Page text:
How Hot is Hot? A Burning Question About a Hot Condiment Thursday, Jan 19 2012 

Plenty of people like a good hot curry. I am not one of them, but I think that most people have met, or know, someone who likes wolfing down the hottest curry in the house as a matter of pride. I do know someone who likes to munch on the same kind of hot curry but exquisitely slowly. Either way, it is safe to assume that pretty much anyone who has had a strong curry, and either enjoyed it or not, will remember the flavour forever.

There has even been a certain amount of study on this topic: some time ago, the compound capsaicin (Figure 1) was identified as the cause of the hotness. Several related compounds have also been identified, some of which are ‘hotter’ than others. This led to the desire to measure the ‘hotness’, resulting in the Scoville Heat Unit, and the Scoville Scale.

There is also the well-known opportunity for a schadenfreude with curry flavours. As it can be a strong flavour, when someone bites on something unexpectedly teeming with chopped jalepeños, the shock on their face is palpable. However, this shock can also be turned on its head with respect to public order. Recent anti-capitalist protests in America have given rise to some disturbing images of people sprayed with a capsaicin formulation (commonly known as pepper spray) either intentionally, or apparently not.

While these are shocking, and the mental and physical distress caused by the use of this ‘riot-control agent’ are readily understood, other factors are also important. The use of pepper spray as a weapon of self-defence, against a rapist or criminally violent attacker for example, seems not unreasonable. However, the link between pepper spray and deaths in people exposed to it who also have compromised respiratory function, increases the interest in managing the use of pepper spray, both politically and scientifically.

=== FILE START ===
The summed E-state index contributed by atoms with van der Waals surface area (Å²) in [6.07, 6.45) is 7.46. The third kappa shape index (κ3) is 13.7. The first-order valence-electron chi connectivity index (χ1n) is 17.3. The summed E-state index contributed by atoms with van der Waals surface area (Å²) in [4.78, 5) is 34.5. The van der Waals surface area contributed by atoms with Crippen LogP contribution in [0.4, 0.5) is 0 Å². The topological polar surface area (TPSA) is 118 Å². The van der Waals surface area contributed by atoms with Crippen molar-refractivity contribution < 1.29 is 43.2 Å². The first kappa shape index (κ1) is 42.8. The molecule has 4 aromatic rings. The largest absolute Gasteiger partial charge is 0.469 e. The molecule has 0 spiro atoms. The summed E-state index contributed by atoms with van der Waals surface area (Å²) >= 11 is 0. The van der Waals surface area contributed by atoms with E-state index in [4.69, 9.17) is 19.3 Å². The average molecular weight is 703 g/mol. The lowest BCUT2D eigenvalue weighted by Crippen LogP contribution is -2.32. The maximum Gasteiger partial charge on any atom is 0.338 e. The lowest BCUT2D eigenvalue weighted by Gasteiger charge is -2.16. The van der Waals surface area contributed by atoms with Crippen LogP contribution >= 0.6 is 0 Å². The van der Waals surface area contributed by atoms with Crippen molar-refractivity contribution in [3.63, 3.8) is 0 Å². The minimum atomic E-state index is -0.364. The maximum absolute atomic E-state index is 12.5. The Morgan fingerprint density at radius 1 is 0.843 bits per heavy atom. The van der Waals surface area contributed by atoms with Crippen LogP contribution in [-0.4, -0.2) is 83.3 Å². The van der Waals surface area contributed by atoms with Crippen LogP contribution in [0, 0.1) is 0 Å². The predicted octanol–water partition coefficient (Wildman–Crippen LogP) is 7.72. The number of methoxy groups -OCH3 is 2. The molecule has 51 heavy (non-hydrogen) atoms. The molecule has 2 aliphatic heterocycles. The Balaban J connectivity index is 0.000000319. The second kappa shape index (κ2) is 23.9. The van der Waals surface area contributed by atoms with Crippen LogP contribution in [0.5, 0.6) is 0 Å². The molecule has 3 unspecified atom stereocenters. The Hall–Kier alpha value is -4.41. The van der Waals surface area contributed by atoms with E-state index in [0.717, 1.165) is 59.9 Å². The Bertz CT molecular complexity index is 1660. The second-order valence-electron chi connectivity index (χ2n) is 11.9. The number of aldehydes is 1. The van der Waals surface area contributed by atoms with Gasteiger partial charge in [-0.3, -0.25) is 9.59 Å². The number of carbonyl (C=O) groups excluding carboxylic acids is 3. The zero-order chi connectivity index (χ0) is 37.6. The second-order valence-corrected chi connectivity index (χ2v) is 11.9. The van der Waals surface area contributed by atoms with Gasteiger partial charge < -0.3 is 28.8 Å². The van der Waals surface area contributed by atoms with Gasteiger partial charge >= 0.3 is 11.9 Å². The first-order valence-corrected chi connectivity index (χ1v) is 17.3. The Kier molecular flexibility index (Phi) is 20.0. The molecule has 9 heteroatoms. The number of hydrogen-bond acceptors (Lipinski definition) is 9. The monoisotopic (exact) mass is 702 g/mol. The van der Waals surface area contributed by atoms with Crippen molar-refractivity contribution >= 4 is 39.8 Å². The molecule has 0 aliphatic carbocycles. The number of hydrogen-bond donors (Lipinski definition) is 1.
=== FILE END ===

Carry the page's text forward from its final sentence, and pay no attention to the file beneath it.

Figure 1. The structure of capsaicin, showing a more polar section (left) and a more lipophilic one (right), giving rise to a comparison with lipid structures.

One way of taking things further is to understand the science behind what is happening when pepper spray is used. A judgement can then be made about safety and appropriate conditions for use. The structure of capsaicin (Figure 1) suggests that it has a lot in common with what we know about lipid structure – a relatively polar (hydrophilic) section as one end, and a lipophilic hydrocarbon chain as the other. However, it is not just the lipid-like properties of capsaicin and its related compounds that give rise to the effect we remember so readily – after all, we eat lipids of one sort or another in almost every mouthful and most do not have the same effect as a vindaloo on our taste buds. This hot sensation is due to an effect of the capsaicin on nerves that feel heat (thermoception) and pain (nociception).  Recent work has suggested that there is a direct impact on the activity of calcium channels in nerves and earlier work has found that such exposure was responsible for permanent damage to the cells involved.This is quite sobering when looked at from a riot-control angle. If a chemical is able to cause innervation, as measured by pain, it is arguable that it is a drug. If it is a drug, strict licensing laws would apply. This also influences the dose(s) that can be used legally. Perhaps we need to reflect on the use of pepper spray of indiscriminate dose, as a crowd control agent?

 What is a Lipid? Tuesday, Oct 25 2011 

For most people who have heard it, the word lipid sounds like the scientific word for fat. Although scientists tend not to use the word fat, and do tend to use the word lipid, the two do not quite match-up. When we say fat in the context of food, we think of cooking or olive oil, butter, grease and possibly cream. Perhaps confusingly, all of these have lipids in them, but none of them are pure lipids.